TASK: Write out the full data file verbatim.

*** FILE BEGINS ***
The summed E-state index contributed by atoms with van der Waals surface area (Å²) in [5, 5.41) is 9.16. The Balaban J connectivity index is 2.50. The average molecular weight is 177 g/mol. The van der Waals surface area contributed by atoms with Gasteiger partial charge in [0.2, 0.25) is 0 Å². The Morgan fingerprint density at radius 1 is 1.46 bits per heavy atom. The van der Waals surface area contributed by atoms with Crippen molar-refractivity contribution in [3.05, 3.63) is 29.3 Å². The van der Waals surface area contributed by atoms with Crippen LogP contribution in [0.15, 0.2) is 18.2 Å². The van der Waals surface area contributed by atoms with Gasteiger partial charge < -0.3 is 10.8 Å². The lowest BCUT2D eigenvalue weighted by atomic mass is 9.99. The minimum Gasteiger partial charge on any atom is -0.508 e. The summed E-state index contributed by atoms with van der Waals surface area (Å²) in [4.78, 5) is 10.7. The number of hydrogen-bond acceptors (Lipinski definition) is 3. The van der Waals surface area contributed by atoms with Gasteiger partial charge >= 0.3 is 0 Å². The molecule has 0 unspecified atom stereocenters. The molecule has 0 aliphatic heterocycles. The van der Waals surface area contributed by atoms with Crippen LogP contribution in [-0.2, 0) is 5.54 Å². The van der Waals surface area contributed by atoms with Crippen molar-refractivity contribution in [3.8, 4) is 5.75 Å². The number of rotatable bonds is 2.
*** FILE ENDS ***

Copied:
The summed E-state index contributed by atoms with van der Waals surface area (Å²) in [5, 5.41) is 9.16. The Balaban J connectivity index is 2.50. The average molecular weight is 177 g/mol. The van der Waals surface area contributed by atoms with Gasteiger partial charge in [0.2, 0.25) is 0 Å². The Morgan fingerprint density at radius 1 is 1.46 bits per heavy atom. The van der Waals surface area contributed by atoms with Crippen molar-refractivity contribution in [3.05, 3.63) is 29.3 Å². The van der Waals surface area contributed by atoms with Crippen LogP contribution in [0.15, 0.2) is 18.2 Å². The van der Waals surface area contributed by atoms with Gasteiger partial charge < -0.3 is 10.8 Å². The lowest BCUT2D eigenvalue weighted by atomic mass is 9.99. The minimum Gasteiger partial charge on any atom is -0.508 e. The summed E-state index contributed by atoms with van der Waals surface area (Å²) in [4.78, 5) is 10.7. The number of hydrogen-bond acceptors (Lipinski definition) is 3. The van der Waals surface area contributed by atoms with Gasteiger partial charge >= 0.3 is 0 Å². The molecule has 0 unspecified atom stereocenters. The molecule has 0 aliphatic heterocycles. The van der Waals surface area contributed by atoms with Crippen LogP contribution in [-0.2, 0) is 5.54 Å². The van der Waals surface area contributed by atoms with Crippen molar-refractivity contribution in [3.8, 4) is 5.75 Å². The number of rotatable bonds is 2.